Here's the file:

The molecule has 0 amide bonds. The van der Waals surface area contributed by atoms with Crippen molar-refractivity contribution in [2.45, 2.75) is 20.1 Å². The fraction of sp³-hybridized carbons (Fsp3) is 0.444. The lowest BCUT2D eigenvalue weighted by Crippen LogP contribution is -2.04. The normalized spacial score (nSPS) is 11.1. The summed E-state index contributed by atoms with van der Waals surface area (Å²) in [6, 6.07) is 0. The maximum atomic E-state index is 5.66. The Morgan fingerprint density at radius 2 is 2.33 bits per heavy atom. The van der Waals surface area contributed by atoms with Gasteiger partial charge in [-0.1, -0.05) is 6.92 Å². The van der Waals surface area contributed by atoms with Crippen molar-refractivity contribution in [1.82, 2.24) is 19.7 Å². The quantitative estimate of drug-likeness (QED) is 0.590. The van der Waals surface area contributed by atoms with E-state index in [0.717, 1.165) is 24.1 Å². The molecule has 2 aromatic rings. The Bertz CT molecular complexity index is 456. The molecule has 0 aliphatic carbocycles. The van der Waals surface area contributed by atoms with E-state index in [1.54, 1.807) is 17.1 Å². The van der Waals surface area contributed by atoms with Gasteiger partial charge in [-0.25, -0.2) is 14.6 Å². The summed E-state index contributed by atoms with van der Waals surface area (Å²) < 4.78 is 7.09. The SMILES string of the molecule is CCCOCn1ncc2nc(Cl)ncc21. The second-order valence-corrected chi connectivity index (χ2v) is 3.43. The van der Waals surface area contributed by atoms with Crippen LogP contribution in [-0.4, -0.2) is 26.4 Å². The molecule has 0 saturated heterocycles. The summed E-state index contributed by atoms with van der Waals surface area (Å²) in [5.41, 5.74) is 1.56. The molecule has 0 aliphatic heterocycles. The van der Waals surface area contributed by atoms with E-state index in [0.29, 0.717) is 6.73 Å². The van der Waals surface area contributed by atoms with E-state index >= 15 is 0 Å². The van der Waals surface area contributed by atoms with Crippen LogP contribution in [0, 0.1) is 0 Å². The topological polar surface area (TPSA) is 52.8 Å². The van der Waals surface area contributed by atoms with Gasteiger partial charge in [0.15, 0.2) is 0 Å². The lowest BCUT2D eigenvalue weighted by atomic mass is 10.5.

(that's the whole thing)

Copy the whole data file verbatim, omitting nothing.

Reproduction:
The molecule has 0 amide bonds. The van der Waals surface area contributed by atoms with Crippen molar-refractivity contribution in [2.45, 2.75) is 20.1 Å². The fraction of sp³-hybridized carbons (Fsp3) is 0.444. The lowest BCUT2D eigenvalue weighted by Crippen LogP contribution is -2.04. The normalized spacial score (nSPS) is 11.1. The summed E-state index contributed by atoms with van der Waals surface area (Å²) in [6, 6.07) is 0. The maximum atomic E-state index is 5.66. The Morgan fingerprint density at radius 2 is 2.33 bits per heavy atom. The van der Waals surface area contributed by atoms with Gasteiger partial charge in [-0.1, -0.05) is 6.92 Å². The van der Waals surface area contributed by atoms with Crippen molar-refractivity contribution in [1.82, 2.24) is 19.7 Å². The quantitative estimate of drug-likeness (QED) is 0.590. The van der Waals surface area contributed by atoms with E-state index in [0.717, 1.165) is 24.1 Å². The molecule has 2 aromatic rings. The Bertz CT molecular complexity index is 456. The molecule has 0 aliphatic carbocycles. The van der Waals surface area contributed by atoms with E-state index in [1.54, 1.807) is 17.1 Å². The van der Waals surface area contributed by atoms with Gasteiger partial charge in [-0.25, -0.2) is 14.6 Å². The summed E-state index contributed by atoms with van der Waals surface area (Å²) < 4.78 is 7.09. The SMILES string of the molecule is CCCOCn1ncc2nc(Cl)ncc21. The second-order valence-corrected chi connectivity index (χ2v) is 3.43. The van der Waals surface area contributed by atoms with Crippen LogP contribution in [-0.4, -0.2) is 26.4 Å². The molecule has 0 saturated heterocycles. The summed E-state index contributed by atoms with van der Waals surface area (Å²) in [5.41, 5.74) is 1.56. The molecule has 0 aliphatic heterocycles. The van der Waals surface area contributed by atoms with E-state index in [0.29, 0.717) is 6.73 Å². The van der Waals surface area contributed by atoms with E-state index >= 15 is 0 Å². The van der Waals surface area contributed by atoms with Crippen LogP contribution in [0, 0.1) is 0 Å². The topological polar surface area (TPSA) is 52.8 Å². The van der Waals surface area contributed by atoms with Gasteiger partial charge in [0.15, 0.2) is 0 Å². The lowest BCUT2D eigenvalue weighted by atomic mass is 10.5.